Vodafone to buy C&W Worldwide for $1.7 billion

Mobile phone group Vodafone has agreed to buy Cable & Wireless Worldwide (CWW) for 1.04 billion pounds ($1.7 billion), giving it a British fixed-line network … Continue reading Vodafone to buy C&W Worldwide for $1.7 billion

Mobile phone group Vodafone has agreed to buy Cable & Wireless Worldwide (CWW) for 1.04 billion pounds ($1.7 billion), giving it a British fixed-line network to relieve the strain on its wireless operations from data-hungry smartphone users.

The world’s biggest mobile phone operator by revenue said on Monday buying corporate telecoms specialist CWW would make it a leading player in both fixed-line and mobile telecom services to Britain’s businesses, and it could make cost savings by using CWW’s networks, both in the UK and internationally.

“There is a good overlap between Cable & Wireless’ fibre network and our base stations which will significantly reduce the cost to us of managing the growth in data traffic,” Vodafone Chief Executive Vittorio Colao said in a call with analysts.

He said the deal would make Vodafone the second largest telecoms supplier in the UK after BT, and would double the size of its enterprise business in Britain, which serves companies.
“This positions us very well to capture the growth demand for unified data services in enterprise,” he said, referring to companies’ demand for both fixed-line and mobile services.

Vodafone is offering CWW shareholders, who have had a torrid time since the group split from the former Cable & Wireless in March 2010, 38 pence a share in cash, a 92 percent premium to the price before it declared its interest in February.

CWW has issued three profit warnings, had the same number of chief executives and has suspended its dividend since it split.

Vodafone can use CWW’s 20,500 kilometres of fibre cables to shift data from its wireless network, which is under strain as more and more people use data-hungry smartphones. The mobile giant currently rents fixed lines for such capacity – a process called backhaul – from the likes of CWW and BT.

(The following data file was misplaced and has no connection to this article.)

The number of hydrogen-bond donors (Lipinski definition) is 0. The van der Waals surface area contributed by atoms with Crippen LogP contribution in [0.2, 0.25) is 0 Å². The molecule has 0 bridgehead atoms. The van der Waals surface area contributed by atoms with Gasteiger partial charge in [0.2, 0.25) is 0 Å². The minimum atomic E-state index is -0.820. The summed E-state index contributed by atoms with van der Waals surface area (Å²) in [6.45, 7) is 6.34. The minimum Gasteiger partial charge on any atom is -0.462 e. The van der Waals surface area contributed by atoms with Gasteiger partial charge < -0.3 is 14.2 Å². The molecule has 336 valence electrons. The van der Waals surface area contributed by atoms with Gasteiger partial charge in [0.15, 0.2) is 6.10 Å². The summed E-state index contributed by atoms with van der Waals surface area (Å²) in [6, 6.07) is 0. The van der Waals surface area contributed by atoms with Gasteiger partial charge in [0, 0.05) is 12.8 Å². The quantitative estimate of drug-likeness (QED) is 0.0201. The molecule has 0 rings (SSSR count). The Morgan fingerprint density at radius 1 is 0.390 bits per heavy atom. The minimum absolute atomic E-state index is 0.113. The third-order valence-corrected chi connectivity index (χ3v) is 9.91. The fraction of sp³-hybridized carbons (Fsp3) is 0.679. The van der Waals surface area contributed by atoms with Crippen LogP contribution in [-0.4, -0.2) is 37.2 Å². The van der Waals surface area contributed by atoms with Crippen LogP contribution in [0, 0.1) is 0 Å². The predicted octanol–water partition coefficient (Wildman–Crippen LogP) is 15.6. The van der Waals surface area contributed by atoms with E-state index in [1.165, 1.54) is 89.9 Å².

The deal also boosts Vodafone’s enterprise business with the addition of contracts to provide voice, data and hosting services to British government departments and companies, and it gains CWW’s international cable network.

India’s Tata Communications was also in talks to buy CWW, but withdrew last week when the two sides could not agree on a price. It was said to have indicated it could offer 35 pence a share.

Shares in CWW were 14.2 percent higher at 36.5 pence by 0937 GMT, reflecting shareholders’ relief that a bid had materialised after Vodafone was granted three extensions by Britain’s takeover panel. Vodafone’s shares were broadly flat.

“It’s positive for Cable & Wireless because there was still some scepticism in the market whether Vodafone would bid at all, particularly after Tata stated it was unlikely to bid,” said Espirito Santo analyst Nick Brown.

He said Tata could re-enter the race, but thought it was unlikely to at this price level. “They would be unable to compete if Vodafone did enter a bidding war,” he said.


Robin Bienenstock at Bernstein said Vodafone was increasingly focused on fixed lines because it needed backhaul capacity as next generation wireless technology rolled out and it targetted business with companies.

“The UK is a good place to test this strategy as so much UK wireline business is concentrated in the hands of BT and given that Vodafone has a strong business brand here,” she said.
Vodafone’s offer, which CWW said was “fair and reasonable”, is backed by shareholders holding 18.6 percent of CWW’s stock.

Analysts had said Vodafone could use some of CWW’s losses to offset some of its tax bill, but Vodafone said it did not believe it could utilise the tax losses.

CWW’s history stretches back to the middle of the nineteenth century, when it laid a telegraph cable between London and Dublin. Links between Britain and India, the Caribbean, Asia, Australia and the United States followed.

The group ran into trouble, however, within months of its demerger from Cable & Wireless Communications in 2010, a deal engineered by former chief executive John Pluthero, who pocketed more than 10 million pounds in bonuses from the business.

Pluthero returned as chief executive of CWW in June 2011 but left within six months after the group posted a 433 million pounds half-year loss.

CWW’s shares have plunged from a high of 98.5 pence when it listed to a low of 13 pence in November 2011, as it blamed a faster-than-expected drop in voice revenue, intense competition in data services and government cutbacks for its woes.

UBS is acting as sole financial adviser to Vodafone. Barclays and Rothschild are acting as joint financial advisers to CWW.